A stye is a small, painful lump on the inside or outside of the eyelid.

The eye may also be watery and the eye or eyelid red.

A stye – also called a hordeolum – usually only affects one eye, although it's possible to have styes in both eyes or to have more than one stye in the same eye. Your vision shouldn't be affected.

Styes often get better without treatment, particularly after they burst and release pus.

Don't try to burst the stye yourself. Go to see your GP if you have a stye that's very painful (see below).

This topic covers:

Types of stye

What causes a stye?

Treating a stye

When to see your GP

Complications of a stye

Types of stye

There are two types of stye:

  • external stye (external hordeolum) – a swelling that develops along the edge of your eyelid; it may turn into a yellow pus-filled spot that's painful to touch
  • internal stye (internal hordeolum) – a swelling that develops on the inside of your eyelid; it's usually more painful than an external stye

What causes a stye?

Styes are usually caused by a staphylococcal infection. Staphylococcus bacteria often live on the skin without causing any harm.

External styes

A stye on the outside of your eyelid may be caused by an infection of:

  • an eyelash follicle – these are small holes in your skin that individual eyelashes grow out of
  • the sebaceous (Zeis) gland – this gland is attached to the eyelash follicle and produces an oily substance called sebum, which lubricates the eyelash to prevent it drying out
  • the apocrine (Moll) gland – this sweat gland empties into the eyelash follicle and helps prevent the eye drying out

Internal styes

Internal styes are caused by an infection of the meibomian gland. These glands are found on the eyelids and produce an oily liquid, which makes up part of the tear film that covers your eye.


A stye can sometimes be a complication of blepharitis, where the eyelids become inflamed (red and swollen). This can result in symptoms such as:

  • burning or sore eyes
  • crusty eyelashes
  • itchy eyelids

Blepharitis can be caused by a bacterial infection, or it can be a complication of rosacea (a skin condition that mainly affects the face).

Treating a stye

Most styes get better without treatment within one to three weeks. In the meantime, the treatments below should help ease your symptoms.

Warm compress

A warm compress is a cloth or flannel warmed with hot water that can be held against the affected eye.

Be careful not to use water that's too hot, particularly on children.

You should:

  • hold the warm compress over the affected eye for five to 10 minutes
  • repeat this three or four times a day until the stye clears up or releases some pus

The warmth of the compress will encourage the stye to release any pus, which will drain away. After this, your symptoms should quickly improve.

You should also keep the area around your eye clean and free from crusting.


If your stye is very painful, over-the-counter painkillers, such as paracetamol or ibuprofen, may help ease the pain.

Always read the manufacturer's instructions to ensure the medication is suitable for you and that you take the correct dose. Don't give aspirin to children under 16 years of age.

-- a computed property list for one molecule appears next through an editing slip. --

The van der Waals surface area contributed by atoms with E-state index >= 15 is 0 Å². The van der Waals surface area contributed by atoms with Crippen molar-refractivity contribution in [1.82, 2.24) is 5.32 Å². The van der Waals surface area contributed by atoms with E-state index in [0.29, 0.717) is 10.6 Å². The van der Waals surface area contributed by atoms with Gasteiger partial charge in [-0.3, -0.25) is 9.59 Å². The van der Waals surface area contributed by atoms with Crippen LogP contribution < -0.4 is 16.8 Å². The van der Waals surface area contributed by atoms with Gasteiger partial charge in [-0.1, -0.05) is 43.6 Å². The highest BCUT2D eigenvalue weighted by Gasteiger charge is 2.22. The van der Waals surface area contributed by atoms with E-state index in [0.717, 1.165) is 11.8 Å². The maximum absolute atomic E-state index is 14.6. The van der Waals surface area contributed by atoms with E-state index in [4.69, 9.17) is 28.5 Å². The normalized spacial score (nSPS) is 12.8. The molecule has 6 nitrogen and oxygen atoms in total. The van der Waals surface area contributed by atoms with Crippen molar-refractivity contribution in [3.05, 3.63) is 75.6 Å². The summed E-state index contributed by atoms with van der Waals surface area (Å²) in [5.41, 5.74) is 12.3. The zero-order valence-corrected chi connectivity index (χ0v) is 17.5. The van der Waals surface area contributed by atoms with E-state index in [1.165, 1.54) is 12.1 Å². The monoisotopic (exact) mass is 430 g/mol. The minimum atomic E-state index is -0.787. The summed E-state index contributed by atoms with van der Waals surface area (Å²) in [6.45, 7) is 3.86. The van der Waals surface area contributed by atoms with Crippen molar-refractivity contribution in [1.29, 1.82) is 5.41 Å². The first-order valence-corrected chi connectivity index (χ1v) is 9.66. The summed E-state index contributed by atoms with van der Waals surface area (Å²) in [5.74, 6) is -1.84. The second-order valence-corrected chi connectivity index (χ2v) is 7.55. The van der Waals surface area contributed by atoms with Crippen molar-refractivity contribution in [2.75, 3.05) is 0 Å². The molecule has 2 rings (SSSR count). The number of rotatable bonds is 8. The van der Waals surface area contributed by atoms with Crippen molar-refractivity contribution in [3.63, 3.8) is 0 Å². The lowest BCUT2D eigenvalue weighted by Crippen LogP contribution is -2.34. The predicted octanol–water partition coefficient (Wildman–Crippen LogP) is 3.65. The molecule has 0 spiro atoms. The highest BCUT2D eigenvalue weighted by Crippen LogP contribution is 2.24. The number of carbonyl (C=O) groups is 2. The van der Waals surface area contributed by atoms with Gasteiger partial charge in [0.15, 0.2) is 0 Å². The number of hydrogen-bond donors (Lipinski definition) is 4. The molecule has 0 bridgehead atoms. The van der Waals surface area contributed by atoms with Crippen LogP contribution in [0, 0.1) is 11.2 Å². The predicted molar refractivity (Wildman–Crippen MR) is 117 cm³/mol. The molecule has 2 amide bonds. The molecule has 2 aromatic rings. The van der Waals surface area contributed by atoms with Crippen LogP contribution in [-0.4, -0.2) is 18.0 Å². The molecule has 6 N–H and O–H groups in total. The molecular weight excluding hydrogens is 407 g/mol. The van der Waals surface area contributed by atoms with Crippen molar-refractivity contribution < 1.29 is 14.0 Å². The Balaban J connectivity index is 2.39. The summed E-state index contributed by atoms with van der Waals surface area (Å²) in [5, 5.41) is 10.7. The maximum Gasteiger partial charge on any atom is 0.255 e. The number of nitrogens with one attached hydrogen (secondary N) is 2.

Other eye conditions

If you have another eye condition that's making your stye worse, your GP may prescribe separate medication for this or recommend a different course of treatment.

For example, if you have:

Antibiotics aren't recommended for treating styes because there's little evidence they're effective, and styes usually get better on their own.

However, antibiotics may be used to treat complications of styes, such as chalazions (meibomian cysts).

When to see your GP

See your GP if you have an external stye (on the outside of your eyelid) that's very painful. Your GP may:

  • remove the eyelash closest to the stye if the stye is caused by an infected eyelash follicle
  • use a very thin, clean needle to make an incision in the stye and drain away the pus

Don't try to remove the eyelash or burst the stye yourself.


Your GP may refer you to an ophthalmologist (a specialist in diagnosing and treating eye conditions) if:

  • your stye doesn't improve after using the above treatments
  • you have an internal stye (on the inside of your eyelid) that's particularly large or painful

The ophthalmologist may make an incision in the stye and drain out any pus.

Complications of a stye

Styes can sometimes cause complications, but they're rarely serious.

Complications can include:

  • a chalazion (meibomian cyst) – which can develop if you've had a stye for a long time and a gland in your eyelid becomes blocked
  • preseptal cellulitis – an infection of the tissues around your eye

Chalazion (meibomian cyst)

Chalazions are usually painless unless they become infected. If they do, you may need antibiotics.

Applying a warm compress (see above) to the cyst should help bring it down, although most cysts disappear by themselves.

If the cyst doesn't disappear, it can be surgically removed under local anaesthetic (where the affected area is numbed).

Preseptal cellulitis

If the infection that caused your stye spreads to the tissues around your eye it can cause preseptal cellulitis.

Preseptal cellulitis, also known as periorbital cellulitis, is inflammation in the layers of skin around the eye. It can make your eyelids red and swollen and can be treated with antibiotics.

Read more about other eyelid problems.

Page last reviewed: 28/06/2016

Next review due: 27/06/2019